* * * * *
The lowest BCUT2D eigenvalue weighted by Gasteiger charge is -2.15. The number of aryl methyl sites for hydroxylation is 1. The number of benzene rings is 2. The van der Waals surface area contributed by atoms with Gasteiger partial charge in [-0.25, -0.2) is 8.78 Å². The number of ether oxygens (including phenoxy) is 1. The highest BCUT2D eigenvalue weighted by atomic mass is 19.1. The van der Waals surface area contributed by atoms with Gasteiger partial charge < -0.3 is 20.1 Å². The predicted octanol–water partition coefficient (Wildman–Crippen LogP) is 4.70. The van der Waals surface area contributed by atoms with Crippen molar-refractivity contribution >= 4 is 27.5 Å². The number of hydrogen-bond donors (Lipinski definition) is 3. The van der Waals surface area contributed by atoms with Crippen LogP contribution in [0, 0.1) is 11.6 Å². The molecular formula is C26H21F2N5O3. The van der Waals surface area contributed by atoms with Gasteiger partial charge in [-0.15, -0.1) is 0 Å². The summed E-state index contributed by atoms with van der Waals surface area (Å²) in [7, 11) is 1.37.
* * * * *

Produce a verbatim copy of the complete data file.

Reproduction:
The lowest BCUT2D eigenvalue weighted by Gasteiger charge is -2.15. The number of aryl methyl sites for hydroxylation is 1. The number of benzene rings is 2. The van der Waals surface area contributed by atoms with Gasteiger partial charge in [-0.25, -0.2) is 8.78 Å². The number of ether oxygens (including phenoxy) is 1. The highest BCUT2D eigenvalue weighted by atomic mass is 19.1. The van der Waals surface area contributed by atoms with Gasteiger partial charge < -0.3 is 20.1 Å². The predicted octanol–water partition coefficient (Wildman–Crippen LogP) is 4.70. The van der Waals surface area contributed by atoms with Crippen molar-refractivity contribution >= 4 is 27.5 Å². The number of hydrogen-bond donors (Lipinski definition) is 3. The van der Waals surface area contributed by atoms with Crippen LogP contribution in [0, 0.1) is 11.6 Å². The molecular formula is C26H21F2N5O3. The van der Waals surface area contributed by atoms with Gasteiger partial charge in [-0.15, -0.1) is 0 Å². The summed E-state index contributed by atoms with van der Waals surface area (Å²) in [7, 11) is 1.37.